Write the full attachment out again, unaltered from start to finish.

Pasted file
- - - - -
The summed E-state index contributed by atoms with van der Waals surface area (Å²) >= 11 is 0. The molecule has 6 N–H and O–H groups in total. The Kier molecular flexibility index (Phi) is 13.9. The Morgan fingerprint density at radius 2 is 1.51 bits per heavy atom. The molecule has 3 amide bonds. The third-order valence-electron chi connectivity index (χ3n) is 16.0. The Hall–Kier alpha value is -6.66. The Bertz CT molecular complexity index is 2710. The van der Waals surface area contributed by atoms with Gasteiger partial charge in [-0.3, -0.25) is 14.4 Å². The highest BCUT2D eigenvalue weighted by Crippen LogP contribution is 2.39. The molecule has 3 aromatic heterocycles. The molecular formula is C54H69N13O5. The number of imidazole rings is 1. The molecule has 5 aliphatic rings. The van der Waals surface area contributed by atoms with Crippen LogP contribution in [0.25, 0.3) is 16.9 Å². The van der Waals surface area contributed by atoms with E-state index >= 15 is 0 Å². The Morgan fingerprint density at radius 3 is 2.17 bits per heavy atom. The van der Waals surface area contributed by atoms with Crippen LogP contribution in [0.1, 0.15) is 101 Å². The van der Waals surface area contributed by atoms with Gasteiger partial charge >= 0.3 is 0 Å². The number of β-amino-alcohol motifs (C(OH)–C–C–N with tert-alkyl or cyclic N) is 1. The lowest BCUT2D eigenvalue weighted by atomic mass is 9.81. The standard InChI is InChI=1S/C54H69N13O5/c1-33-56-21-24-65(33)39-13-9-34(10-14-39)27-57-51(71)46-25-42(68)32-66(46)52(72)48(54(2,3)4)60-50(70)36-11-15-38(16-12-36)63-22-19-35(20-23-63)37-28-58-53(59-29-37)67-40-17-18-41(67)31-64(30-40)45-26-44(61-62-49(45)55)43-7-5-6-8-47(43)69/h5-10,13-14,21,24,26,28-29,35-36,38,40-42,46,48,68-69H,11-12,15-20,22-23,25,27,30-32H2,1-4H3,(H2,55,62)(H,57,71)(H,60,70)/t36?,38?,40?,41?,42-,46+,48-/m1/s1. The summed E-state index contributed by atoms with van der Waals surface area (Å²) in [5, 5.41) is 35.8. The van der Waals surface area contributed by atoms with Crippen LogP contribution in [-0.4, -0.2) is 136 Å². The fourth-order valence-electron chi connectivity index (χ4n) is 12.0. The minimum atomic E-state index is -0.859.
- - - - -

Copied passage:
The summed E-state index contributed by atoms with van der Waals surface area (Å²) >= 11 is 0. The molecule has 6 N–H and O–H groups in total. The Kier molecular flexibility index (Phi) is 13.9. The Morgan fingerprint density at radius 2 is 1.51 bits per heavy atom. The molecule has 3 amide bonds. The third-order valence-electron chi connectivity index (χ3n) is 16.0. The Hall–Kier alpha value is -6.66. The Bertz CT molecular complexity index is 2710. The van der Waals surface area contributed by atoms with Gasteiger partial charge in [-0.3, -0.25) is 14.4 Å². The highest BCUT2D eigenvalue weighted by Crippen LogP contribution is 2.39. The molecule has 3 aromatic heterocycles. The molecular formula is C54H69N13O5. The number of imidazole rings is 1. The molecule has 5 aliphatic rings. The van der Waals surface area contributed by atoms with Crippen LogP contribution in [0.25, 0.3) is 16.9 Å². The van der Waals surface area contributed by atoms with E-state index >= 15 is 0 Å². The Morgan fingerprint density at radius 3 is 2.17 bits per heavy atom. The van der Waals surface area contributed by atoms with Crippen LogP contribution in [0.1, 0.15) is 101 Å². The van der Waals surface area contributed by atoms with Gasteiger partial charge >= 0.3 is 0 Å². The number of β-amino-alcohol motifs (C(OH)–C–C–N with tert-alkyl or cyclic N) is 1. The lowest BCUT2D eigenvalue weighted by atomic mass is 9.81. The standard InChI is InChI=1S/C54H69N13O5/c1-33-56-21-24-65(33)39-13-9-34(10-14-39)27-57-51(71)46-25-42(68)32-66(46)52(72)48(54(2,3)4)60-50(70)36-11-15-38(16-12-36)63-22-19-35(20-23-63)37-28-58-53(59-29-37)67-40-17-18-41(67)31-64(30-40)45-26-44(61-62-49(45)55)43-7-5-6-8-47(43)69/h5-10,13-14,21,24,26,28-29,35-36,38,40-42,46,48,68-69H,11-12,15-20,22-23,25,27,30-32H2,1-4H3,(H2,55,62)(H,57,71)(H,60,70)/t36?,38?,40?,41?,42-,46+,48-/m1/s1. The summed E-state index contributed by atoms with van der Waals surface area (Å²) in [5, 5.41) is 35.8. The van der Waals surface area contributed by atoms with Crippen LogP contribution in [-0.4, -0.2) is 136 Å². The fourth-order valence-electron chi connectivity index (χ4n) is 12.0. The minimum atomic E-state index is -0.859.